This is the starting page for most of our technical documentation. Some extra
nuggets can be found in the
gemrb/docs/ subdir, but they’re old and very
Quick link: GUIScript documentation
Getting the code
Download the git version of GemRB, via the Clone or download button, the git command-line tool or your IDE.
However, if you plan to submit a pull request, log in to GitHub, visit the linked GitHub page and first fork the repository before cloning the code. Once you push your changes to your fork, you can easily create a pull request through the web interface.
Setting up a development environment
GemRB tries to not reinvent the wheel, so it uses several libraries as dependencies. Before attempting to build, be sure to install them (with all their header/devel packages if they exist and for the same architecture, eg. x86-64 or ARM)! The up to date list can be found in the INSTALL file.
The file also contains general compilation instructions, but here’s the gist:
- Windows: Follow the MSVC or the MSYS2/MinGW guide. They include instructions for installing the dependencies.
- macOS: There’s an xcode project file included. You can also try generating it with cmake.
- Open source platforms
mkdir build cd build cmake .. -DCMAKE_BUILD_TYPE=Debug make -j3
Note: GemRB can run from the build dir, so there’s no need to install it by
The organisation currently has these repositories:
- gemrb - the main project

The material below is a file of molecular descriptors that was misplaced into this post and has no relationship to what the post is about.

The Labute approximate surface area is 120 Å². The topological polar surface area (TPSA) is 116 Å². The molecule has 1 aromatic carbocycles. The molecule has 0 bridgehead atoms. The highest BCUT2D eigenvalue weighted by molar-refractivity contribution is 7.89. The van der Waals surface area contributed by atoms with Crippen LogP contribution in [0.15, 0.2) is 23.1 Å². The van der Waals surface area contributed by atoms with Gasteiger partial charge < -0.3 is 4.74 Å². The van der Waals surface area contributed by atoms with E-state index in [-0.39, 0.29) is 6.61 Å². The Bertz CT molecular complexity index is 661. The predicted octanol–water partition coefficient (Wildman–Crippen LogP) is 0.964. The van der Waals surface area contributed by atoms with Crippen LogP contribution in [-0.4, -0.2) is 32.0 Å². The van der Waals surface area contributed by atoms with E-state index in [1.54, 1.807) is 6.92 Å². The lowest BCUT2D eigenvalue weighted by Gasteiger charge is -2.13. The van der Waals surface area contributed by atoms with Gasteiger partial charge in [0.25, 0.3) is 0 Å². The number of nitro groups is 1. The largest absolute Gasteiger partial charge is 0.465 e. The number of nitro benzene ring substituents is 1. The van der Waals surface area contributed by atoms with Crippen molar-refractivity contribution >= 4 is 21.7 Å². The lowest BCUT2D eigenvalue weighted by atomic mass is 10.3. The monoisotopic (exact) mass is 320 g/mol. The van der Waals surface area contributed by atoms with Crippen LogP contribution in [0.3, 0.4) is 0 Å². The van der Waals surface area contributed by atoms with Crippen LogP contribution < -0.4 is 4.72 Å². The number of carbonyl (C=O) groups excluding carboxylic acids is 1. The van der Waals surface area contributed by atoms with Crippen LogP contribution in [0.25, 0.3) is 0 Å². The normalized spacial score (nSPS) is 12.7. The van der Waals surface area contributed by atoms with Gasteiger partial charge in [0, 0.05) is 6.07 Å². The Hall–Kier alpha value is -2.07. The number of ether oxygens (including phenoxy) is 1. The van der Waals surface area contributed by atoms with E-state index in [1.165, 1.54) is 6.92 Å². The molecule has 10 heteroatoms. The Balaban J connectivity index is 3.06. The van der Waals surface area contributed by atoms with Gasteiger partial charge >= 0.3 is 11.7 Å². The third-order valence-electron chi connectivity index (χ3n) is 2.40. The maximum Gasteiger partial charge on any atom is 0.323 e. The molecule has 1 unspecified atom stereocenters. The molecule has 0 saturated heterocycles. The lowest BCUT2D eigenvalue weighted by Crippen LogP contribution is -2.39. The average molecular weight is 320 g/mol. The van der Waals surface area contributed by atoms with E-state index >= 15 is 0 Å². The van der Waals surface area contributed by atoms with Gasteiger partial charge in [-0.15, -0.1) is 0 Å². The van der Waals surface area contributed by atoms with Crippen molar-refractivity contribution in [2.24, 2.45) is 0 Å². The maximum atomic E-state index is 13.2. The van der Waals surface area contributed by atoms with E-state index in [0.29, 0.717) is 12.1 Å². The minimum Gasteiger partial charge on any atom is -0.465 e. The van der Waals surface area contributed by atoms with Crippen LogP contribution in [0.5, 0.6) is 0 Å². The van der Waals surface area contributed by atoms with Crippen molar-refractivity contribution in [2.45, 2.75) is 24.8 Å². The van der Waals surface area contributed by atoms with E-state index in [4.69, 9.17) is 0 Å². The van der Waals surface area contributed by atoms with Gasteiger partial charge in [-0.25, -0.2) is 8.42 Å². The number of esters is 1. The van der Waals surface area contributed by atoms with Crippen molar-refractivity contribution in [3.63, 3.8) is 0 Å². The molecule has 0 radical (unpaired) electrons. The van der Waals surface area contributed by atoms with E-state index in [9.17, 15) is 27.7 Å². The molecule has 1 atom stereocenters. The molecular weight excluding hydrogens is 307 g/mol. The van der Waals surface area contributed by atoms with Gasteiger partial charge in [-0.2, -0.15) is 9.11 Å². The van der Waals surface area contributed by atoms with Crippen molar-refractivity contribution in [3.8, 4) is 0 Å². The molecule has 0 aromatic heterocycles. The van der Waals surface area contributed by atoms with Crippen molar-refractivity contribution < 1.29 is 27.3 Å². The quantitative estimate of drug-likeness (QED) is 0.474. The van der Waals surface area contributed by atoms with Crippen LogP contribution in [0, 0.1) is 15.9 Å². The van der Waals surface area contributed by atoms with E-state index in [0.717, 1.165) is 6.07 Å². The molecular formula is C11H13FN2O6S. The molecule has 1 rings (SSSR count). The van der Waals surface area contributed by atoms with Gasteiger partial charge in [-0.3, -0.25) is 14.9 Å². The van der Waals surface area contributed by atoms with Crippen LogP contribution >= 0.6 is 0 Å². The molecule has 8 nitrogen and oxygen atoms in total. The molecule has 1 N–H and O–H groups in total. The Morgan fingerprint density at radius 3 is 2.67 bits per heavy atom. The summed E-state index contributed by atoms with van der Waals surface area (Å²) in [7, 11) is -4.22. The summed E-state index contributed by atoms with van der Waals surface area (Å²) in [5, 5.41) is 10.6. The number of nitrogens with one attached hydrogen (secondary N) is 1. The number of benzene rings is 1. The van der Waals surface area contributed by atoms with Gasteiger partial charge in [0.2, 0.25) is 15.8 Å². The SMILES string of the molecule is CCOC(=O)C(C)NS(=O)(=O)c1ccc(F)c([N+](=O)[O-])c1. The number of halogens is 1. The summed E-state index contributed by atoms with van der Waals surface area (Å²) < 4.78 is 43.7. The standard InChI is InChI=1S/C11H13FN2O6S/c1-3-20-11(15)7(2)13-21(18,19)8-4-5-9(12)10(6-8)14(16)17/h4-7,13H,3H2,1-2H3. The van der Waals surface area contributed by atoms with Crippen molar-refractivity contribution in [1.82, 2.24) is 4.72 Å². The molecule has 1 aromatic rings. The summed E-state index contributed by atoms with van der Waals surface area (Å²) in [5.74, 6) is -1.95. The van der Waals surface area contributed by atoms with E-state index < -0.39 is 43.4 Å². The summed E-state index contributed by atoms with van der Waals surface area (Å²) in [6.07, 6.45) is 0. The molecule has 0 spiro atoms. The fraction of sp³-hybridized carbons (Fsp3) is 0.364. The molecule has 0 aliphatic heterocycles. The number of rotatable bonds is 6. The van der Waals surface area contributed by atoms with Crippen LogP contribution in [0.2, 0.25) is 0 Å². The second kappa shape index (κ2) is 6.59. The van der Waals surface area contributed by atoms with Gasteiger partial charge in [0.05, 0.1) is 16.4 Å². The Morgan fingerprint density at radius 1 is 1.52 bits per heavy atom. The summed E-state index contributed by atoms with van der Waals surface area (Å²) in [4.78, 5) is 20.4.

- gemrb.github.io — this very website
- iesh - IE python shell
- gemrb-assets - for demo data source files, misc project art and more
The engine sees by far the most action, but if you’re interested in something different, all the projects are open to contribution.
Check the main README file to see our a header with build bot status (Travis, AppVeyor), some static code analyzers and more.
We have a separate page dedicated to the Engine overview, discussing the overall architecture and file layout.
Read about our support for non-ASCII characters.
Technical start up details
When you run GemRB, here is what happens:
- The core initialises, loads all the plugins and preloads some data.
- The main game loop is started.
- Main.py in the main GUIScript directory is ran. If unset, GameType is autodetected through Autodetect.py files.
- More core functionality and asset loading occurs.
- The main loop starts.
- Start.py’s OnLoad method in the game’s GUIScript directory is ran:
- LoadGame(None) will set up a new game by loading the default GAM file and linked resources.
- Party members can be created with CreatePlayer().
- EnterGame() to start the GameControl and enter the map.
- MessageWindow.py is run.
- Game is up and drawing.
- QuitGame() and Quit() to terminate.
Check out CONTRIBUTING for tips on where to start, what to work on, tools, useful links and more.
Besides those tools, check our “Cheats” page for a handful of useful hotkeys and instructions for using our inbuilt python console.
Open issues with gists or draft pull requests if you want a structured discussion of your changes before they are ready for uptake. Otherwise just submit the PR.
Save game compatibility
… is something we strive for. The originals are often annoyingly specific in how they want the file and fields to look, so it can be a hard problem to address.